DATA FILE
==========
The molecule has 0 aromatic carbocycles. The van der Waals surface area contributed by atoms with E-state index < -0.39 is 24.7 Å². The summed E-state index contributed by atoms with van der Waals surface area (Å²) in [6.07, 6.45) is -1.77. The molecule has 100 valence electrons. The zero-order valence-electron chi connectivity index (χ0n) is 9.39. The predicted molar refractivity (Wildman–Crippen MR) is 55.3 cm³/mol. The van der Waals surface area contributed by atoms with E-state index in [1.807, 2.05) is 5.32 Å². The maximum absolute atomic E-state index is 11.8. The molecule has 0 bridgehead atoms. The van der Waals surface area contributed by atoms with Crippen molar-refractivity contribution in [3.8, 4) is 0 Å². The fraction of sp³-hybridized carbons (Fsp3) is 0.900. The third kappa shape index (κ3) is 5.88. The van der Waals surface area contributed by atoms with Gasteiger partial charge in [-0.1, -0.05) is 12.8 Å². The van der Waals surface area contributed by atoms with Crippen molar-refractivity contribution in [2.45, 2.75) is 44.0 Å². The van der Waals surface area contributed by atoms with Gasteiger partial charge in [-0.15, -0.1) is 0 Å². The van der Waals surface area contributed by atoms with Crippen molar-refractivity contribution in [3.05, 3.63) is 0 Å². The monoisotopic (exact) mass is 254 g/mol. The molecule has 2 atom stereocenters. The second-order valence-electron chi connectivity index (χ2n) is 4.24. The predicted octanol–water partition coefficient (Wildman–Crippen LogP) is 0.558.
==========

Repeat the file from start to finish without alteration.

The molecule has 0 aromatic carbocycles. The van der Waals surface area contributed by atoms with E-state index < -0.39 is 24.7 Å². The summed E-state index contributed by atoms with van der Waals surface area (Å²) in [6.07, 6.45) is -1.77. The molecule has 100 valence electrons. The zero-order valence-electron chi connectivity index (χ0n) is 9.39. The predicted molar refractivity (Wildman–Crippen MR) is 55.3 cm³/mol. The van der Waals surface area contributed by atoms with E-state index in [1.807, 2.05) is 5.32 Å². The maximum absolute atomic E-state index is 11.8. The molecule has 0 bridgehead atoms. The van der Waals surface area contributed by atoms with Crippen molar-refractivity contribution in [3.8, 4) is 0 Å². The fraction of sp³-hybridized carbons (Fsp3) is 0.900. The third kappa shape index (κ3) is 5.88. The van der Waals surface area contributed by atoms with Gasteiger partial charge in [-0.1, -0.05) is 12.8 Å². The van der Waals surface area contributed by atoms with Crippen molar-refractivity contribution in [2.45, 2.75) is 44.0 Å². The van der Waals surface area contributed by atoms with Gasteiger partial charge in [-0.15, -0.1) is 0 Å². The van der Waals surface area contributed by atoms with Crippen molar-refractivity contribution in [3.05, 3.63) is 0 Å². The monoisotopic (exact) mass is 254 g/mol. The molecule has 2 atom stereocenters. The second-order valence-electron chi connectivity index (χ2n) is 4.24. The predicted octanol–water partition coefficient (Wildman–Crippen LogP) is 0.558.